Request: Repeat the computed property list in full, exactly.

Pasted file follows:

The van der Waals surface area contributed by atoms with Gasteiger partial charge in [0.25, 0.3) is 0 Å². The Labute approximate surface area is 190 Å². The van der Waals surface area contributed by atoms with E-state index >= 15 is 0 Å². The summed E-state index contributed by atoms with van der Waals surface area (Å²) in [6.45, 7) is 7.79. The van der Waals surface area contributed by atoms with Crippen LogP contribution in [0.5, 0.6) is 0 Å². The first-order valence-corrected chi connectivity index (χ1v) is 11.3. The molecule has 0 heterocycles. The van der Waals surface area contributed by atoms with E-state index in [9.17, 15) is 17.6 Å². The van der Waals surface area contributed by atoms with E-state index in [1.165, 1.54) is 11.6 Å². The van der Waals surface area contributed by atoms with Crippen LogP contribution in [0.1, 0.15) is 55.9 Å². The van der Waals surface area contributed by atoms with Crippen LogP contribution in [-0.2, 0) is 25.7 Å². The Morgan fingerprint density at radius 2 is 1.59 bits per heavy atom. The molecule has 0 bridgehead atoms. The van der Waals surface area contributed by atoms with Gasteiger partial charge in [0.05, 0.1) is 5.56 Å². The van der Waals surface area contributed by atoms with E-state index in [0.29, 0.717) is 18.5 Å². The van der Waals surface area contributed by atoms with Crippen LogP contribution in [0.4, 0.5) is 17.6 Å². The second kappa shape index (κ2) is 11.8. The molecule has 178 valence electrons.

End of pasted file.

The van der Waals surface area contributed by atoms with Gasteiger partial charge in [0.25, 0.3) is 0 Å². The Labute approximate surface area is 190 Å². The van der Waals surface area contributed by atoms with E-state index >= 15 is 0 Å². The summed E-state index contributed by atoms with van der Waals surface area (Å²) in [6.45, 7) is 7.79. The van der Waals surface area contributed by atoms with Crippen LogP contribution in [0.5, 0.6) is 0 Å². The first-order valence-corrected chi connectivity index (χ1v) is 11.3. The molecule has 0 heterocycles. The van der Waals surface area contributed by atoms with E-state index in [9.17, 15) is 17.6 Å². The van der Waals surface area contributed by atoms with E-state index in [1.165, 1.54) is 11.6 Å². The van der Waals surface area contributed by atoms with Crippen LogP contribution in [0.1, 0.15) is 55.9 Å². The van der Waals surface area contributed by atoms with Crippen LogP contribution in [-0.2, 0) is 25.7 Å². The Morgan fingerprint density at radius 2 is 1.59 bits per heavy atom. The molecule has 0 bridgehead atoms. The van der Waals surface area contributed by atoms with Gasteiger partial charge in [0.05, 0.1) is 5.56 Å². The van der Waals surface area contributed by atoms with E-state index in [0.29, 0.717) is 18.5 Å². The van der Waals surface area contributed by atoms with Crippen LogP contribution in [0.4, 0.5) is 17.6 Å². The second kappa shape index (κ2) is 11.8. The molecule has 178 valence electrons.